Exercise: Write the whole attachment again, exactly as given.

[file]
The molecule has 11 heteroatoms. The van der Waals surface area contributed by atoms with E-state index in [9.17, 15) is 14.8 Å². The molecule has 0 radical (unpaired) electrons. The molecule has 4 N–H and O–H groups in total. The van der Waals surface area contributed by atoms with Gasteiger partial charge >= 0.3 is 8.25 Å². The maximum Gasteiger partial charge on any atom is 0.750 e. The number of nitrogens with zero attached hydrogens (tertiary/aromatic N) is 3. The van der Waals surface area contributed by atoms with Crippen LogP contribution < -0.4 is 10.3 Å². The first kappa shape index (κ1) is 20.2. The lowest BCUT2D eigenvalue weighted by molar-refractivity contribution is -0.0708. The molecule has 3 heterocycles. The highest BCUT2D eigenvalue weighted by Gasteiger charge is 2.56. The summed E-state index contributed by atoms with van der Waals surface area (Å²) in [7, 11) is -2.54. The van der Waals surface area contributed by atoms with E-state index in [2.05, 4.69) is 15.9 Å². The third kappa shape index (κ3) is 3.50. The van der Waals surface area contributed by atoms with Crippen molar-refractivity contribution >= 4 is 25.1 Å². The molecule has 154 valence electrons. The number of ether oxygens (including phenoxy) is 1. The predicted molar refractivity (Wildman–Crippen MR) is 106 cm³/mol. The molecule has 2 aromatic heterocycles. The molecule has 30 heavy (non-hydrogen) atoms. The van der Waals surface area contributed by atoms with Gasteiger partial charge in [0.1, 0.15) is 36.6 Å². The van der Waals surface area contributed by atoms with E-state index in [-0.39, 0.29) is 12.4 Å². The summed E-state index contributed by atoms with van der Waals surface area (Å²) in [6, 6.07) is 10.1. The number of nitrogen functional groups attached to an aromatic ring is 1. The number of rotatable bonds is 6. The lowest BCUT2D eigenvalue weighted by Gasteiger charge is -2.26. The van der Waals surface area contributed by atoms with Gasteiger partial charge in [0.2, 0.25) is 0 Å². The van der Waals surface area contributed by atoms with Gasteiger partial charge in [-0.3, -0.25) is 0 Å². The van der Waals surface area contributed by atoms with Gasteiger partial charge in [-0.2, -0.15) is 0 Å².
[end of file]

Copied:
The molecule has 11 heteroatoms. The van der Waals surface area contributed by atoms with E-state index in [9.17, 15) is 14.8 Å². The molecule has 0 radical (unpaired) electrons. The molecule has 4 N–H and O–H groups in total. The van der Waals surface area contributed by atoms with Gasteiger partial charge >= 0.3 is 8.25 Å². The maximum Gasteiger partial charge on any atom is 0.750 e. The number of nitrogens with zero attached hydrogens (tertiary/aromatic N) is 3. The van der Waals surface area contributed by atoms with Crippen LogP contribution < -0.4 is 10.3 Å². The first kappa shape index (κ1) is 20.2. The lowest BCUT2D eigenvalue weighted by molar-refractivity contribution is -0.0708. The molecule has 3 heterocycles. The highest BCUT2D eigenvalue weighted by Gasteiger charge is 2.56. The summed E-state index contributed by atoms with van der Waals surface area (Å²) in [7, 11) is -2.54. The van der Waals surface area contributed by atoms with E-state index in [2.05, 4.69) is 15.9 Å². The third kappa shape index (κ3) is 3.50. The van der Waals surface area contributed by atoms with Crippen molar-refractivity contribution >= 4 is 25.1 Å². The molecule has 154 valence electrons. The number of ether oxygens (including phenoxy) is 1. The predicted molar refractivity (Wildman–Crippen MR) is 106 cm³/mol. The molecule has 2 aromatic heterocycles. The molecule has 30 heavy (non-hydrogen) atoms. The van der Waals surface area contributed by atoms with Gasteiger partial charge in [0.1, 0.15) is 36.6 Å². The van der Waals surface area contributed by atoms with E-state index in [-0.39, 0.29) is 12.4 Å². The summed E-state index contributed by atoms with van der Waals surface area (Å²) in [6, 6.07) is 10.1. The number of nitrogen functional groups attached to an aromatic ring is 1. The number of rotatable bonds is 6. The lowest BCUT2D eigenvalue weighted by Gasteiger charge is -2.26. The van der Waals surface area contributed by atoms with Gasteiger partial charge in [0.2, 0.25) is 0 Å². The van der Waals surface area contributed by atoms with Gasteiger partial charge in [-0.3, -0.25) is 0 Å². The van der Waals surface area contributed by atoms with Gasteiger partial charge in [-0.2, -0.15) is 0 Å².